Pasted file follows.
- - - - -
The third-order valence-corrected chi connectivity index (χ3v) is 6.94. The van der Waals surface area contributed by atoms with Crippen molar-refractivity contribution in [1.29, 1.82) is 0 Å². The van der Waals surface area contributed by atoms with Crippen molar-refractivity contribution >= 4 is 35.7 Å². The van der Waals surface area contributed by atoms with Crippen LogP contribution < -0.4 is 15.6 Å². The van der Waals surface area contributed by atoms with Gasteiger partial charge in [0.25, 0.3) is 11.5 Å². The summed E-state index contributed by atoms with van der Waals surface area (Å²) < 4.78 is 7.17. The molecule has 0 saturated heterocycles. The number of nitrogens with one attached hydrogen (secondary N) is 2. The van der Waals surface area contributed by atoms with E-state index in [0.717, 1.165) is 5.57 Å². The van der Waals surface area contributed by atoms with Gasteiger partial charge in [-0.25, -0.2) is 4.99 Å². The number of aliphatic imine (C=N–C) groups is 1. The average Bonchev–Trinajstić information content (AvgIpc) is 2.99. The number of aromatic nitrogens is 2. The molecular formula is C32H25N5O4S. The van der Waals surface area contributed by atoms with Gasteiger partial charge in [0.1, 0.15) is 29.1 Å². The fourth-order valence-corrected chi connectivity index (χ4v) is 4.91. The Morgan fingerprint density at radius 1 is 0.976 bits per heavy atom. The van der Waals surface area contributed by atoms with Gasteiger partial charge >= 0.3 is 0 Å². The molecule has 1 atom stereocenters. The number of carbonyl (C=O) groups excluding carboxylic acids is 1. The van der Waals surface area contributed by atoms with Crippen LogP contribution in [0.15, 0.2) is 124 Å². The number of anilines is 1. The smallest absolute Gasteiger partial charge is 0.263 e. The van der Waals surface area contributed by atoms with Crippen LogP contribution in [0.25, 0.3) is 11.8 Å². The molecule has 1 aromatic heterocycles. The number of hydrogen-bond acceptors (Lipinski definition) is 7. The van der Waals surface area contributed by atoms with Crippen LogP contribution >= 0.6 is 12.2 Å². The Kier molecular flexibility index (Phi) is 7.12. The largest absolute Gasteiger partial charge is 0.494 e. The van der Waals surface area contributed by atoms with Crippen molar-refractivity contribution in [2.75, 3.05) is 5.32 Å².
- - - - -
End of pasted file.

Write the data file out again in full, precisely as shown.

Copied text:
The third-order valence-corrected chi connectivity index (χ3v) is 6.94. The van der Waals surface area contributed by atoms with Crippen molar-refractivity contribution in [1.29, 1.82) is 0 Å². The van der Waals surface area contributed by atoms with Crippen molar-refractivity contribution >= 4 is 35.7 Å². The van der Waals surface area contributed by atoms with Crippen LogP contribution < -0.4 is 15.6 Å². The van der Waals surface area contributed by atoms with Gasteiger partial charge in [0.25, 0.3) is 11.5 Å². The summed E-state index contributed by atoms with van der Waals surface area (Å²) < 4.78 is 7.17. The molecule has 0 saturated heterocycles. The number of nitrogens with one attached hydrogen (secondary N) is 2. The van der Waals surface area contributed by atoms with E-state index in [0.717, 1.165) is 5.57 Å². The van der Waals surface area contributed by atoms with Gasteiger partial charge in [-0.25, -0.2) is 4.99 Å². The number of aliphatic imine (C=N–C) groups is 1. The average Bonchev–Trinajstić information content (AvgIpc) is 2.99. The number of aromatic nitrogens is 2. The molecular formula is C32H25N5O4S. The van der Waals surface area contributed by atoms with Gasteiger partial charge in [0.1, 0.15) is 29.1 Å². The fourth-order valence-corrected chi connectivity index (χ4v) is 4.91. The Morgan fingerprint density at radius 1 is 0.976 bits per heavy atom. The van der Waals surface area contributed by atoms with Gasteiger partial charge >= 0.3 is 0 Å². The molecule has 1 atom stereocenters. The number of carbonyl (C=O) groups excluding carboxylic acids is 1. The van der Waals surface area contributed by atoms with Crippen LogP contribution in [0.15, 0.2) is 124 Å². The number of anilines is 1. The smallest absolute Gasteiger partial charge is 0.263 e. The van der Waals surface area contributed by atoms with Crippen LogP contribution in [0.25, 0.3) is 11.8 Å². The molecule has 1 aromatic heterocycles. The number of hydrogen-bond acceptors (Lipinski definition) is 7. The van der Waals surface area contributed by atoms with Crippen LogP contribution >= 0.6 is 12.2 Å². The Kier molecular flexibility index (Phi) is 7.12. The largest absolute Gasteiger partial charge is 0.494 e. The van der Waals surface area contributed by atoms with Crippen molar-refractivity contribution in [2.75, 3.05) is 5.32 Å².